• If there are obvious signs of Heart-Kidney disharmony, add Jiao Tai Wan (The Great Connector) to the prescription: Huang Lian (Rhizoma Coptidis) 6-8g, and Rou Gui (Cortex Cinnamomi Cassiae) 3g. This prescription is applicable when the Kidney yang is unable to provide for the Heart yang, or likewise when the yin of both the Heart and Kidney are deficient.
• It is said that the uterine vessels relate above to the Heart and below to the Kidneys. The uterus is in-between. It is therefore essential to firm the Kidneys before tonifying the Heart and likewise to pacify the Heart before tonifying the Kidneys. Where there is poor ovarian and pituitary function, one should always suspect the problem is based in the Heart. Using the BBT one can tell whether heat from the Heart or the Liver is becoming excessive and thus pathogenic, disturbing the harmony between Heart and Kidney and hindering the consolidation of blood and yin in the first half of the cycle and also the growth and maintenance of yang in the premenstrual phase. For this reason it is important to remain relaxed when trying to conceive. If the Heart or Liver qi rebels upwards, the qi will not sink to the uterus and the fallopian tubes, affecting fertility. When calming the Heart and Liver, sweet flavours are helpful. Gan Mai Da Zao Tang (Licorice, Wheat and Jujube Decoction) can be incorporated into the prescription: Gan Cao (Radix Glycyrrhizae Uralensis) 9g, Fu Xiao Mai (Semen Tritici Aestevi Levis) 12g, Da Zao (Fructus Zizyphi Jujubae) 10g.

The uterus will open both at ovulation: the time of the dynamic yin/yang interaction, but also when the Heart spirit is in emotional harmony – where the “intertwining of two spirits combine to create form”. At this point (where there is emotional harmony between both participants) the central nervous system can reach such excitation and so stimulate the endocrine system to provoke an additional ovulation resulting in pregnancy.

Premenstrual Treatment
The main treatment principle is to tonify yang and help qi which will have the effect of raising the progesterone level. It is important to understand the principle of tonifying fire within water, without which it is difficult for yang to reach the high levels required for conception and the continuation of pregnancy during the luteal phase. The prescription is therefore based on You Gui Wan (Restore the Right Kidney Pill):
Shu Di Huang (Radix Rehmanniae Glutinosae Conquitae) l0g
Lu Jiao Shuang (Cornu Cervi Gelatinum) 9g (helps maintain high phase of the cycle and also activates blood).
Tu Su Zi (Fructus Perillae Frutescentis) 10g
Rou Cong Rong (Herba Cistanches) 9g
Shan Yao (Radix Dioscoreae Oppositae) l0g
Ba Ji Tian (Radix Morindae Officinalis) 10g
Mu Dan Pi (Cortex Moutan Radicis) 10g
Shan Zhu Yu (Fructus Corni Officinalis) 9g

If there are signs of poor luteal phase shown on the BBT or through medical tests, the best prescription to use is Zhu Yu Tang (Help Conception Decoction), which addresses both yang and blood by warming the uterus and maintaining its motive force on the one hand, and nourishing blood on the other.:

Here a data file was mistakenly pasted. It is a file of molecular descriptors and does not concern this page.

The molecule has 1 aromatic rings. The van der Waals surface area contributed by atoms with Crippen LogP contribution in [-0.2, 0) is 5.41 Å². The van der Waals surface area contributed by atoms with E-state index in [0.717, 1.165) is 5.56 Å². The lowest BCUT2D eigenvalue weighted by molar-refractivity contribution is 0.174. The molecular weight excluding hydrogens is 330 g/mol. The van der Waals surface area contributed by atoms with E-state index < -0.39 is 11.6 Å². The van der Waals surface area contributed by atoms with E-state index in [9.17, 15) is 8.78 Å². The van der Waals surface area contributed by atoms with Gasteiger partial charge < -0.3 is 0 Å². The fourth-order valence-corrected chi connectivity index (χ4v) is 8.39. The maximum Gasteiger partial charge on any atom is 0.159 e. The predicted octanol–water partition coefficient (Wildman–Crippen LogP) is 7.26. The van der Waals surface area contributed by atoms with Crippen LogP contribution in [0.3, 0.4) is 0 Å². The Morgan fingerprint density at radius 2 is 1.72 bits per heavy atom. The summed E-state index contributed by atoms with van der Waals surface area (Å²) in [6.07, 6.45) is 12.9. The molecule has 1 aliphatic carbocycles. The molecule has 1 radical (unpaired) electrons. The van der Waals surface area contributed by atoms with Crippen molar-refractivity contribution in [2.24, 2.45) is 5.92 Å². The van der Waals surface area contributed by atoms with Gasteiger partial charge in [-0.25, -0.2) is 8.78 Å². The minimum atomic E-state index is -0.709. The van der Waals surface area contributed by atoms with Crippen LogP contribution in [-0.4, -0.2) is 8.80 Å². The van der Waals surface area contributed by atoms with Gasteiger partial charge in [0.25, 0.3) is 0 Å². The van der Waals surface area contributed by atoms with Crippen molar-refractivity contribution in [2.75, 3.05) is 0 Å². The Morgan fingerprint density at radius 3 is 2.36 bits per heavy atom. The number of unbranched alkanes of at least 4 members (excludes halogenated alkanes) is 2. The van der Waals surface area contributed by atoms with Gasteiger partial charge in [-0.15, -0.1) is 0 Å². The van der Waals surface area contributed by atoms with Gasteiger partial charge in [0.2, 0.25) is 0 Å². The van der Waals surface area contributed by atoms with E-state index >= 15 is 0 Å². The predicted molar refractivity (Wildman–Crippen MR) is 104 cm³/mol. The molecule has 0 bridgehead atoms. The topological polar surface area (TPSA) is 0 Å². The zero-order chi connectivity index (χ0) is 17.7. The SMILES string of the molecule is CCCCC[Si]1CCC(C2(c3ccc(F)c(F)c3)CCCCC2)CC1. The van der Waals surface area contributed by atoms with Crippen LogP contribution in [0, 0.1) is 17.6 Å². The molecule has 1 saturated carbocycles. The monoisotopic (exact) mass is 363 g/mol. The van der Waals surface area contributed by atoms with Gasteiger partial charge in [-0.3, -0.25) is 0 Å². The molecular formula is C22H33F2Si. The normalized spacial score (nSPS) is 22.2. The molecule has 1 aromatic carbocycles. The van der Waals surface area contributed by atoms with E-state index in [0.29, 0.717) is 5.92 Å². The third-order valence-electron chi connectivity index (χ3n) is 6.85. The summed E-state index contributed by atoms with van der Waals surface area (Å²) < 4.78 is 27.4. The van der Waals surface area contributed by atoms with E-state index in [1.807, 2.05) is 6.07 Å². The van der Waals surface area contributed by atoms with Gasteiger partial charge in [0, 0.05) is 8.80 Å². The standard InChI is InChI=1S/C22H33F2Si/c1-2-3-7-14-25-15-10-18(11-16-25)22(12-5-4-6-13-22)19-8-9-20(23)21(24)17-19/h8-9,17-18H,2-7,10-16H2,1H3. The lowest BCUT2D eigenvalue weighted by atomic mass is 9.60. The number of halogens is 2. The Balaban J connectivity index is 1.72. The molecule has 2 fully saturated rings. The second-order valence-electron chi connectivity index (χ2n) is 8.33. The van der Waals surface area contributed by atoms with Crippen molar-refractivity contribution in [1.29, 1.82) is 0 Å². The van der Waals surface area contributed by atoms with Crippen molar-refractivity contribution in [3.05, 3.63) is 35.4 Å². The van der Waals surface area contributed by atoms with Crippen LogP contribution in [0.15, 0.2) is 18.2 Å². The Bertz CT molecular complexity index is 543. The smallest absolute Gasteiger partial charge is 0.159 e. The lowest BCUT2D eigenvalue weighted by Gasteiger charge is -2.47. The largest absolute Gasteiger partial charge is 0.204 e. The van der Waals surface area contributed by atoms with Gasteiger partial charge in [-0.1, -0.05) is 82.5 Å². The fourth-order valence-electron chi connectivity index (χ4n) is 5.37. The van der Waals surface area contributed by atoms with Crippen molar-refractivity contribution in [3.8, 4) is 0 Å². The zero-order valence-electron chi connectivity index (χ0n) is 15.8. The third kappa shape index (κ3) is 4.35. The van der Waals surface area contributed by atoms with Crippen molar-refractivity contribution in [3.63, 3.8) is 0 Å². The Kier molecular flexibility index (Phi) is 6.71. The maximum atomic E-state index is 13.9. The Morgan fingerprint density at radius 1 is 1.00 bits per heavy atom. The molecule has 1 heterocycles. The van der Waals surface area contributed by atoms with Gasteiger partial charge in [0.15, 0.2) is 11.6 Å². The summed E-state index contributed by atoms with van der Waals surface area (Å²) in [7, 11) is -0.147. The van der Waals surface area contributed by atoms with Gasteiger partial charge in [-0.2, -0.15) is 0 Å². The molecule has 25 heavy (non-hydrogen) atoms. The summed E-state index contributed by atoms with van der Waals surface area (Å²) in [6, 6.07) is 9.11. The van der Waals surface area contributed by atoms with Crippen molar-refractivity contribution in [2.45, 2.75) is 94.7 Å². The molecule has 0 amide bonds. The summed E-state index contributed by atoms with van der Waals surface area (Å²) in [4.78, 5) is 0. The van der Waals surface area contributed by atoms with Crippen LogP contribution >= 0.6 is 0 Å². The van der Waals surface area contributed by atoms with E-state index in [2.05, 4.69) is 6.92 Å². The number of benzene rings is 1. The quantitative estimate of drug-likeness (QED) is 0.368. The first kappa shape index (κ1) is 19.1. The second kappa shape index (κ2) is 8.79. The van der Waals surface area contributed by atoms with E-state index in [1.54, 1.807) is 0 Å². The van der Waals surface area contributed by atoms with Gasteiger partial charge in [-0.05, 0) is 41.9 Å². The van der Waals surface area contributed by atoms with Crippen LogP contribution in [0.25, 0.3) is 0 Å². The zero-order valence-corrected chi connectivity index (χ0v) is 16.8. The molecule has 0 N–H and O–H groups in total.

Dang Gui (Radix Angelicae Sinensis)
She Chuang Zi (Fructus Cnidii Monnieri)
Bai Shao (Radix Paeoniae Lactiflorae)
He Huan Pi (Cortex Albizziae Julibrissin)
Gou Teng (Ramulus Uncariae Cum Uncis), or
Chai Hu (Radix Bupleuri)
Du Zhong (Cortex Eucommiae Ulmoidis)
Lu Jiao Shuang (Cornu Cervi Gelatinum)
Yin Yang Huo (Herba Epimedii)
Shan Yao (Radix Dioscoreae Oppositae)
Fu Ling (Sclerotium Poriae Cocos)
Mu Dan Pi (Cortex Moutan Radicis)
Xu Duan (Radix Dipsaci)
Tu Su Zi (Fructus Perillae Frutescentis)
• It is also crucial to treat close to menstruation. The yang has already peaked and may have stirred up fire in the Heart and Liver, giving rise to breast distention, stuffy chest, restlessness, headache, insomnia and irritability. Treatment is to maintain vigorous yang, but also to clear fire from the Heart and Liver. If a woman has an unstable BBT in the high (post-ovulation) phase, you must be careful, when clearing heat, not to damage the yang qi. Base the prescription on Dan Zhi Xiao Yao San (Augmented Rambling Powder), monitoring the BBT to ensure the yang phase remains high.
• If there are signs of qi stagnation, tonify yang by promoting qi with Zhen Wu Tang (True Warrior Decoction):
Dang Shen (Radix Codonopsis Pilosulae) 12g
Ba Ji Tian (Radix Morindae Officinalis) 10g
Yi Yi Ren (Semen Coicis Lachryma-jobi) 15g
Tu Su Zi (Fructus Perillae Frutescentis) 10g
Lu Jiao Shuang (Cornu Cervi Gelatinum) l0g
Xiang Fu (Rhizoma Cyperi Rotundi) 6g
Bai Zhu (Rhizoma Atractylodis Macrocephalae) 10g
Shan Yao (Radix Dioscoreae Oppositae) 10g
• If there is premenstrual abdominal or breast distention add Chai Hu (Radix Bupleuri), Qing Pi (Pericarpium Citri Reticulatae Viride) and He Huan Pi (Cortex Albizziae Julibrissin).
• If there are signs of heat add Chuan Lian Zi (Fructus Meliae Toosendan).
• If endometriosis is a problem, add two or three of the following blood-stagnation removing herbs: Chuan Xiong (Radix Ligustici Wallichii), Xiang Fu (Rhizoma Cyperi Rotundi), Dang Gui Wei (Extremitas Radix Angelicae Sinensis), Chi Shao (Radix Paeoniae Rubrae), Tao Ren (Semen Persicae), Yan Hu Suo (Rhizoma Corydalis Yanhusuo), Hong Hua (Flos Carthami Tinctorii).